Detailed Minutiae of soldier life in the Army of Northern Virginia.
By Carlton McCarthy,
Private of Second Company Richmond Howitzers, Cutshaw's Battalion.
[Many of our “boys who wore the gray” will be glad to see these vivid pictures of what they experienced, and many others will rejoice to have these details of soldier life.
And these “minutiae” are by no means beneath the notice of the grave historians who would know and tell the whole truth concerning our grand old army.]
Paper no. 1.--the outfit modified.
With the men who composed the Army of Northern Virginia will die the memory of those little things which made the Confederate
soldier peculiarly what he was.
The historian who essays to write the “grand movements” will hardly stop to tell how the hungry private fried his bacon, baked his biscuit and smoked his pipe; how he was changed from time to time by the necessities of the service, until the gentleman, the student, the merchant, the mechanic and the farmer were merged into a perfect, all-enduring, never-tiring and invincible soldier.
To preserve these little details, familiar to all soldiers, and by them not thought worthy of mention to others, because of their familiarity, but still dear to them and always the substance of their “war talks,” is the object of this paper.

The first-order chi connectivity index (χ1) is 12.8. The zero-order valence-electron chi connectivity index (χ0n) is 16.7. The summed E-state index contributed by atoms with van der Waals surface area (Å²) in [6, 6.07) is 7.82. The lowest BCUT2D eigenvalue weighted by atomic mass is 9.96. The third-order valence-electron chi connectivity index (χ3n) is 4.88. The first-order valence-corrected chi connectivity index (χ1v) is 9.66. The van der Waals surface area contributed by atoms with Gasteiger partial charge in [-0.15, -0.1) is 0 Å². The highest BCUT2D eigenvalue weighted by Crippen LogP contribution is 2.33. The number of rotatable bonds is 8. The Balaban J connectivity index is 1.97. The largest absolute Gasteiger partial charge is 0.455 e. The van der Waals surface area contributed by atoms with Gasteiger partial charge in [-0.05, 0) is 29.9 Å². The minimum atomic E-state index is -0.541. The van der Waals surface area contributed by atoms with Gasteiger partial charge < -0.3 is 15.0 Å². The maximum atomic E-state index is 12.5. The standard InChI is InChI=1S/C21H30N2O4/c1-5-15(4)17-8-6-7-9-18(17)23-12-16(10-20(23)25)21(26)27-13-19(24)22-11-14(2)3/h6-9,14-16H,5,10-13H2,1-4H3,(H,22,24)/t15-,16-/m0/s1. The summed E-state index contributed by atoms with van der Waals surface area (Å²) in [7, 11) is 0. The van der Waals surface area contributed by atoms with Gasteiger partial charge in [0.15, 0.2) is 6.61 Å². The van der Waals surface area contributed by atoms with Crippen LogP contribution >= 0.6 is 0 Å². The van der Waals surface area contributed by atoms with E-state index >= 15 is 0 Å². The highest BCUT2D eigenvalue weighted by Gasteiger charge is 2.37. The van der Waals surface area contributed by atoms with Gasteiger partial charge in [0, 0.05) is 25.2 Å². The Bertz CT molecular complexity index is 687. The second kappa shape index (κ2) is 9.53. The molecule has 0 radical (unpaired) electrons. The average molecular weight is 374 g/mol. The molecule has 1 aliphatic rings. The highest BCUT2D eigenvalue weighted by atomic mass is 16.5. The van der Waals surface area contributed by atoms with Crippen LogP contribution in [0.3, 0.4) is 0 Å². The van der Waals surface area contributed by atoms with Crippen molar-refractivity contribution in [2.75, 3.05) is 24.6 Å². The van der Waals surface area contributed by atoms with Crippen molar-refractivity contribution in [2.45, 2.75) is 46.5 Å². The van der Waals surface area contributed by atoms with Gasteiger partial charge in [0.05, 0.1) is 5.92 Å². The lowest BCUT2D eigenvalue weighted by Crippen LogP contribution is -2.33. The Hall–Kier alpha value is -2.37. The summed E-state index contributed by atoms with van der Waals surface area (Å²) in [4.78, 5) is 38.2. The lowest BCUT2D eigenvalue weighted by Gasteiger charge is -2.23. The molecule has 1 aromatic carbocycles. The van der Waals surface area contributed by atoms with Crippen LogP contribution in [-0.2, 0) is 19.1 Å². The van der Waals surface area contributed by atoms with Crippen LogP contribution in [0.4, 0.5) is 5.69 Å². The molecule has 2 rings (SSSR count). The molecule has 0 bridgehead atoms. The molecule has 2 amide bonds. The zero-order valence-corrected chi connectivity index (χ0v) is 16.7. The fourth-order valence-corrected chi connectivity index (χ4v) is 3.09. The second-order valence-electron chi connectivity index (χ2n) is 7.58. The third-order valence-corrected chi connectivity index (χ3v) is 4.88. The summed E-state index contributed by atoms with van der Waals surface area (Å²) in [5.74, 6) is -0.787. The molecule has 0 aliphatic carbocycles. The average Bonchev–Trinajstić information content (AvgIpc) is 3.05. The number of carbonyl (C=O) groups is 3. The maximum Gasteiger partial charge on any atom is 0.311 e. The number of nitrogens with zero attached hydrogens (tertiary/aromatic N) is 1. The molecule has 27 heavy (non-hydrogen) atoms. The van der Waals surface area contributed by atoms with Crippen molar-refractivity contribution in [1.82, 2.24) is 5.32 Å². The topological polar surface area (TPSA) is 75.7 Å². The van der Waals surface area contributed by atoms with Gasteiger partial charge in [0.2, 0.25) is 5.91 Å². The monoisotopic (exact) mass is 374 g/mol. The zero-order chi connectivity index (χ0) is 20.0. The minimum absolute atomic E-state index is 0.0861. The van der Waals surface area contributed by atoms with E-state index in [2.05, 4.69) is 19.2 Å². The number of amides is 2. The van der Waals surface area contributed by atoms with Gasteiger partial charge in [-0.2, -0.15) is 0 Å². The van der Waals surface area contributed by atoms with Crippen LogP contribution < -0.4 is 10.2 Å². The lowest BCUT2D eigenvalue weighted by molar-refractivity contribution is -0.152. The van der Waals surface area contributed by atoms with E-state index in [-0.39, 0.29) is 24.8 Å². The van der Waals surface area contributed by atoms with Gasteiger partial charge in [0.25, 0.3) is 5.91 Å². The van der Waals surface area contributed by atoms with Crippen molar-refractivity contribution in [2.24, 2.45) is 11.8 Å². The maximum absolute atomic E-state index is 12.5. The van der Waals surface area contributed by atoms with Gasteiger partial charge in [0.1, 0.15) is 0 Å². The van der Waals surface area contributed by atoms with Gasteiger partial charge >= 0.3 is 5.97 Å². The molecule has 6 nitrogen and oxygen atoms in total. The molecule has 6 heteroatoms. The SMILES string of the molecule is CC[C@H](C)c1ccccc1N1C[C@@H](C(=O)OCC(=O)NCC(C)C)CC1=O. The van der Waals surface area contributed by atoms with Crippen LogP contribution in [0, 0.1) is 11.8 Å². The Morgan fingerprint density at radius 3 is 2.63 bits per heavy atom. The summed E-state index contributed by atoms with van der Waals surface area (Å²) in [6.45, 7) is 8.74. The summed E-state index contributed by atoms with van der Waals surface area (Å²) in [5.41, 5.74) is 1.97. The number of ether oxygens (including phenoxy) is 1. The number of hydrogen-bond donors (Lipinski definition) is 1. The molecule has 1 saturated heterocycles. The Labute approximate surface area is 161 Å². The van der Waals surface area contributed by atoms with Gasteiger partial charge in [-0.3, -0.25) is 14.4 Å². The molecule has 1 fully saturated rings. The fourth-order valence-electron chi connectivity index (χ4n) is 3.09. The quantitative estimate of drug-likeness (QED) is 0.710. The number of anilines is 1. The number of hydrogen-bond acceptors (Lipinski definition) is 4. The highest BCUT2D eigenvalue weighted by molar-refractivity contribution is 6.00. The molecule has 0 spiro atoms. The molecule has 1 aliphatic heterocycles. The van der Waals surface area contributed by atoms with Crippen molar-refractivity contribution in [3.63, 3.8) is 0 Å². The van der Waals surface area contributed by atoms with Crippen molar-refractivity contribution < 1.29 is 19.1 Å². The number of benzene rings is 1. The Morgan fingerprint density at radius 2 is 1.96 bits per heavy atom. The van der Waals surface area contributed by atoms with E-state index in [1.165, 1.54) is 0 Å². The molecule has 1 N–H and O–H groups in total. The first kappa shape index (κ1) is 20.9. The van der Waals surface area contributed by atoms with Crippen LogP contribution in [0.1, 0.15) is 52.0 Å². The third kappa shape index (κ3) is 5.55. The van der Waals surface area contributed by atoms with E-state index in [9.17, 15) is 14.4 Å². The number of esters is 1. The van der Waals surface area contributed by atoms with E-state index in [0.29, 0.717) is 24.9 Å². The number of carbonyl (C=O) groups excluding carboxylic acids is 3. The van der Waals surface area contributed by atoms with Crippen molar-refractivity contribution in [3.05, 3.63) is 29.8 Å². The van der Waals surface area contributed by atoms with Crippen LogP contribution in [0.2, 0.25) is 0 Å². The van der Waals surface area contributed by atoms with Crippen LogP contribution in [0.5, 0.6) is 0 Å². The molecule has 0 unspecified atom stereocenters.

The volunteer of 1861 made extensive preparations for the field.
Boots, he thought, were an absolute necessity, and the heavier the soles and longer the tops the better.
His pants were stuffed inside the tops of his boots, of course.
A double-breasted coat, heavily wadded, with two rows of big brass buttons and a long skirt, was considered comfortable.
A small stiff cap, with a narrow brim, took the place of the comfortable “felt” or the shining and towering tile worn in civil life.
Then over all was a huge overcoat, long and heavy, with a cape reaching nearly to the waist.
On his back he strapped a knapsack containing a full stock of underwear, soap, towels, comb, brush, looking-glass
, paper and envelopes, pens, ink, pencils, blacking, photographs, smoking and chewing tobacco
, pipes, twine string and cotton strips for wounds and other emergencies, needles and thread, buttons, knife, fork and spoon, and many other things as each man's idea of what he was to encounter varied.
On the outside of the knapsack, solidly folded, were two great blankets and